Pennsylvania State Police have started the process for removing as many as 5,000 ex-offenders from the Megan’s Law registry under a state supreme court mandate and a new law.
Shaquana Green appeared at a Pennsylvania State Police barracks last month to update her information as a registered sex offender. It’s an annual chore she has done for the last five years, having landed on the Megan’s Law list after disappearing with her daughter for three hours in violation of a custody order.
As of this month, though, the name of the 26-year-old Northampton County resident no longer appears on the registry, under a state Supreme Court ruling and a new exemption for parents who had been charged with interfering with custody of children, but no sex crime.
“I get to have my life,” Green said last week. “This is more than a blessing.”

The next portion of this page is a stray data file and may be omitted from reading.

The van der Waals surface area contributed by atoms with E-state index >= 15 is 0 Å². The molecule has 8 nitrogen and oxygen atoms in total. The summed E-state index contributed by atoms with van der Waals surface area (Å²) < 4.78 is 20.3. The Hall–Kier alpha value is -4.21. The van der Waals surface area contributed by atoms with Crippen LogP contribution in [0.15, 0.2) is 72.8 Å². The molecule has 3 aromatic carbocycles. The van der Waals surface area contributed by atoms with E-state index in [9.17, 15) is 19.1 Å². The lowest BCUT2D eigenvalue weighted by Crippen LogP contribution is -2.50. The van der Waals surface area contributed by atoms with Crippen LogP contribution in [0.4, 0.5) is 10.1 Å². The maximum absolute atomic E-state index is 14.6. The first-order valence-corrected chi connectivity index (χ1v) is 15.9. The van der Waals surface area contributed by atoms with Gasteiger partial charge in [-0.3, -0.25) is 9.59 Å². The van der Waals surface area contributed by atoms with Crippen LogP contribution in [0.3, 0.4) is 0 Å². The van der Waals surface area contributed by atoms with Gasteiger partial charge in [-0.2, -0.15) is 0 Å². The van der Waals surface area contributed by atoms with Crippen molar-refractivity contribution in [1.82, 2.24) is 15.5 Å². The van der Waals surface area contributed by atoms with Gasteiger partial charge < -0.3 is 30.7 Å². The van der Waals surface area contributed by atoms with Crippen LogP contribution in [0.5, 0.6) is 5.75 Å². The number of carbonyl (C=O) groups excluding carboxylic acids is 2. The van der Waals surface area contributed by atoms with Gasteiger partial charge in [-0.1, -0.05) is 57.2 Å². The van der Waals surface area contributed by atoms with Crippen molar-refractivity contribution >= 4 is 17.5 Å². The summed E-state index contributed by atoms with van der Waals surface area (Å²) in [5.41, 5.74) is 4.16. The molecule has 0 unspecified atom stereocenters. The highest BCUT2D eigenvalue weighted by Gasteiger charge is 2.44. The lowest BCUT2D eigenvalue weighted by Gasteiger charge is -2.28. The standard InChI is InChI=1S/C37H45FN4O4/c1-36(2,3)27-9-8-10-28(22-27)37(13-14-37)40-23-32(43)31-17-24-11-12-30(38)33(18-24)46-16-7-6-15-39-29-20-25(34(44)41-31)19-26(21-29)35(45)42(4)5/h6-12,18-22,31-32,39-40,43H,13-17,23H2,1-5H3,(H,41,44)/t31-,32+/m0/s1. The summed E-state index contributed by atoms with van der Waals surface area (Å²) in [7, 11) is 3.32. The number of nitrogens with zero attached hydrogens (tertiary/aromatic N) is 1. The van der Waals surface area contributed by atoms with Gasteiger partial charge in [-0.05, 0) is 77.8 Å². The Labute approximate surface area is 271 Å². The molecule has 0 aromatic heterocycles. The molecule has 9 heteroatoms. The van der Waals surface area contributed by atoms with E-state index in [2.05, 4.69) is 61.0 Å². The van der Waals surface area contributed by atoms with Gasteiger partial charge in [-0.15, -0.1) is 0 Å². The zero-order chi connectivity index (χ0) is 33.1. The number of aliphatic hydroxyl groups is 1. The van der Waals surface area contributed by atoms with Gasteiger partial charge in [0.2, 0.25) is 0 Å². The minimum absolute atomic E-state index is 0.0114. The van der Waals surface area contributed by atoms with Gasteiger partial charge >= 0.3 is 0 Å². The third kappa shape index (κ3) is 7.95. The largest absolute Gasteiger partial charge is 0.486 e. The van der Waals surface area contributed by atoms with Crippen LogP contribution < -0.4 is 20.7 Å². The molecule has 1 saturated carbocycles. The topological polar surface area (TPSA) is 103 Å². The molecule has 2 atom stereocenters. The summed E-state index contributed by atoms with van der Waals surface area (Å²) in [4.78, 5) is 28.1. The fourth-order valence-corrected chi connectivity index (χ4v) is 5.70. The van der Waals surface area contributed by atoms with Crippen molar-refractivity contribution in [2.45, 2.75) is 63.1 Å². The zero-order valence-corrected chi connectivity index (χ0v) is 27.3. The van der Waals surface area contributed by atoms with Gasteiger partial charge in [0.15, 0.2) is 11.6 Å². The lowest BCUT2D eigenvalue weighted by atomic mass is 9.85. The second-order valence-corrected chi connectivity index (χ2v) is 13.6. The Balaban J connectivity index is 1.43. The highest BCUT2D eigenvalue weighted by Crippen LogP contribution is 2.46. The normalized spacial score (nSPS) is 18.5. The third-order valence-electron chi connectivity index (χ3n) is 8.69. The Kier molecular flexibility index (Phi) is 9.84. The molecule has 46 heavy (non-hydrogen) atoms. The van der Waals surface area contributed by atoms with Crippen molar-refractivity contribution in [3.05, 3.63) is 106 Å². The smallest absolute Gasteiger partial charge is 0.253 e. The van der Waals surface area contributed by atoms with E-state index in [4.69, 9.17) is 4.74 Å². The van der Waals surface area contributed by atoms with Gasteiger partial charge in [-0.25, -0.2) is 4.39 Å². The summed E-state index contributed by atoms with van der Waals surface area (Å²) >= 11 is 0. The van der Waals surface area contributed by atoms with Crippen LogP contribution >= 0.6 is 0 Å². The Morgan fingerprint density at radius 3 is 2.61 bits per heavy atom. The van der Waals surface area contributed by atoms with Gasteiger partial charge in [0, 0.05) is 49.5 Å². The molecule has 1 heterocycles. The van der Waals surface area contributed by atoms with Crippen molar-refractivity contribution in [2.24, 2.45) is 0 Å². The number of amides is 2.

Last year, the state Supreme Court ruled retroactive application of the state’s version of the new, tougher Adam Walsh Child Protection and Safety Act was unconstitutional. In response, state lawmakers passed House Bill 631, a stop-gap measure to keep up to 12,000 individuals on the registry, but that included an exemption for legal guardians charged with interference with custody of children. Gov. Tom Wolf signed the bill into law Feb. 21. The exemption applies to only legal guardians of children, though another bill in the state Senate would remove interference with custody of children as a Megan’s Law offense; Pennsylvania and Louisiana are the only states where the crime is considered a violent sex offense even when no sexual contact occurred.